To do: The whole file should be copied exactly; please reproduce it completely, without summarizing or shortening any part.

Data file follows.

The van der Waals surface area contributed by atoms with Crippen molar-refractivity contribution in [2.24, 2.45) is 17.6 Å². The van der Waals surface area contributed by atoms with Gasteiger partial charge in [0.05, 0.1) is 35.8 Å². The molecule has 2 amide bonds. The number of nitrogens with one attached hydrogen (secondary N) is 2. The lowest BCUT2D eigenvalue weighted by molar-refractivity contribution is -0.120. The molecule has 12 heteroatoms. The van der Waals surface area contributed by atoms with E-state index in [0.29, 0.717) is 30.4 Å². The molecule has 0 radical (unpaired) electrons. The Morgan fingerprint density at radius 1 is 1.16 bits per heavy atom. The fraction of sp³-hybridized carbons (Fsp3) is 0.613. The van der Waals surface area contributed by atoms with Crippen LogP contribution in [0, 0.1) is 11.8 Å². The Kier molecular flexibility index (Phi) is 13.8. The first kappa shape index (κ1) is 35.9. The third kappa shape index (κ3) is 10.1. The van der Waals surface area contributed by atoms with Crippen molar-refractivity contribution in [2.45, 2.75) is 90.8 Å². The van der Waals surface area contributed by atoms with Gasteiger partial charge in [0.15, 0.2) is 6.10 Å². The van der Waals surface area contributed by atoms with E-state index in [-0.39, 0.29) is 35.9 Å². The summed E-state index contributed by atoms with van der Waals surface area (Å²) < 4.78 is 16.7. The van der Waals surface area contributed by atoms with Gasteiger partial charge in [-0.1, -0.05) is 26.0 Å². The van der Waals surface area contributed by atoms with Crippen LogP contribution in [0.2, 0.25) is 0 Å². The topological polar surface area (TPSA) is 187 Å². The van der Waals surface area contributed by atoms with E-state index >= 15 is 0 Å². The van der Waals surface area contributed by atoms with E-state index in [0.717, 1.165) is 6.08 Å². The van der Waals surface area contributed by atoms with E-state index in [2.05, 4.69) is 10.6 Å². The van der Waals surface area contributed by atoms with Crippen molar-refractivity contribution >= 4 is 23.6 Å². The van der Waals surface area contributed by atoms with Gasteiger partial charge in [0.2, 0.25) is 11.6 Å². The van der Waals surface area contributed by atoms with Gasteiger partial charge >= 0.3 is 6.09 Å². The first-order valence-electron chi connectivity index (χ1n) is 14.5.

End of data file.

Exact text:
The van der Waals surface area contributed by atoms with Crippen molar-refractivity contribution in [2.24, 2.45) is 17.6 Å². The van der Waals surface area contributed by atoms with Gasteiger partial charge in [0.05, 0.1) is 35.8 Å². The molecule has 2 amide bonds. The number of nitrogens with one attached hydrogen (secondary N) is 2. The lowest BCUT2D eigenvalue weighted by molar-refractivity contribution is -0.120. The molecule has 12 heteroatoms. The van der Waals surface area contributed by atoms with E-state index in [0.29, 0.717) is 30.4 Å². The molecule has 0 radical (unpaired) electrons. The Morgan fingerprint density at radius 1 is 1.16 bits per heavy atom. The fraction of sp³-hybridized carbons (Fsp3) is 0.613. The van der Waals surface area contributed by atoms with Crippen LogP contribution in [0, 0.1) is 11.8 Å². The Kier molecular flexibility index (Phi) is 13.8. The first kappa shape index (κ1) is 35.9. The third kappa shape index (κ3) is 10.1. The van der Waals surface area contributed by atoms with Crippen molar-refractivity contribution in [2.45, 2.75) is 90.8 Å². The van der Waals surface area contributed by atoms with Gasteiger partial charge in [0.15, 0.2) is 6.10 Å². The van der Waals surface area contributed by atoms with E-state index in [-0.39, 0.29) is 35.9 Å². The summed E-state index contributed by atoms with van der Waals surface area (Å²) < 4.78 is 16.7. The van der Waals surface area contributed by atoms with Gasteiger partial charge in [-0.1, -0.05) is 26.0 Å². The van der Waals surface area contributed by atoms with Crippen LogP contribution in [0.2, 0.25) is 0 Å². The topological polar surface area (TPSA) is 187 Å². The van der Waals surface area contributed by atoms with E-state index >= 15 is 0 Å². The van der Waals surface area contributed by atoms with E-state index in [0.717, 1.165) is 6.08 Å². The van der Waals surface area contributed by atoms with E-state index in [2.05, 4.69) is 10.6 Å². The van der Waals surface area contributed by atoms with Crippen molar-refractivity contribution >= 4 is 23.6 Å². The van der Waals surface area contributed by atoms with Gasteiger partial charge in [0.2, 0.25) is 11.6 Å². The van der Waals surface area contributed by atoms with Gasteiger partial charge >= 0.3 is 6.09 Å². The first-order valence-electron chi connectivity index (χ1n) is 14.5.